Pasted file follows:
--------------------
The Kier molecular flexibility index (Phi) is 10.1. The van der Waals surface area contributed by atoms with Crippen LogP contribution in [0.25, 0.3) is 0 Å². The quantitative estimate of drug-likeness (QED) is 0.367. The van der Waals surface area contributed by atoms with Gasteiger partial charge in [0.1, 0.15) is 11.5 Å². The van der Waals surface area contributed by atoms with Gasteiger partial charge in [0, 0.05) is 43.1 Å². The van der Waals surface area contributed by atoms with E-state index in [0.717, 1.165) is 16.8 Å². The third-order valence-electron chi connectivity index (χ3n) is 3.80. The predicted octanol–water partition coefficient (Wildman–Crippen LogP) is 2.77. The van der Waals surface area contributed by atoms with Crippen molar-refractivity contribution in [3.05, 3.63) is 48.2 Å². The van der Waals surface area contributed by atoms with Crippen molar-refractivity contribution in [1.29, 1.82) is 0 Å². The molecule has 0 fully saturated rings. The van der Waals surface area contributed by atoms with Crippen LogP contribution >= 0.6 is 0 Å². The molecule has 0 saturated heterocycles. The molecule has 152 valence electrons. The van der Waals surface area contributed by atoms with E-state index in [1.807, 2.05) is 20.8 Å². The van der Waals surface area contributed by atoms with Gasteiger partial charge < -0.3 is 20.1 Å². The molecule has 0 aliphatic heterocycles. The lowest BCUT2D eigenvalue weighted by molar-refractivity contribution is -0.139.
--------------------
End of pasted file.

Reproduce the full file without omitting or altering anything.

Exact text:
The Kier molecular flexibility index (Phi) is 10.1. The van der Waals surface area contributed by atoms with Crippen LogP contribution in [0.25, 0.3) is 0 Å². The quantitative estimate of drug-likeness (QED) is 0.367. The van der Waals surface area contributed by atoms with Gasteiger partial charge in [0.1, 0.15) is 11.5 Å². The van der Waals surface area contributed by atoms with Gasteiger partial charge in [0, 0.05) is 43.1 Å². The van der Waals surface area contributed by atoms with E-state index in [0.717, 1.165) is 16.8 Å². The third-order valence-electron chi connectivity index (χ3n) is 3.80. The predicted octanol–water partition coefficient (Wildman–Crippen LogP) is 2.77. The van der Waals surface area contributed by atoms with Crippen molar-refractivity contribution in [3.05, 3.63) is 48.2 Å². The van der Waals surface area contributed by atoms with Crippen molar-refractivity contribution in [1.29, 1.82) is 0 Å². The molecule has 0 fully saturated rings. The van der Waals surface area contributed by atoms with Crippen LogP contribution >= 0.6 is 0 Å². The molecule has 0 saturated heterocycles. The molecule has 152 valence electrons. The van der Waals surface area contributed by atoms with E-state index in [1.807, 2.05) is 20.8 Å². The van der Waals surface area contributed by atoms with Gasteiger partial charge < -0.3 is 20.1 Å². The molecule has 0 aliphatic heterocycles. The lowest BCUT2D eigenvalue weighted by molar-refractivity contribution is -0.139.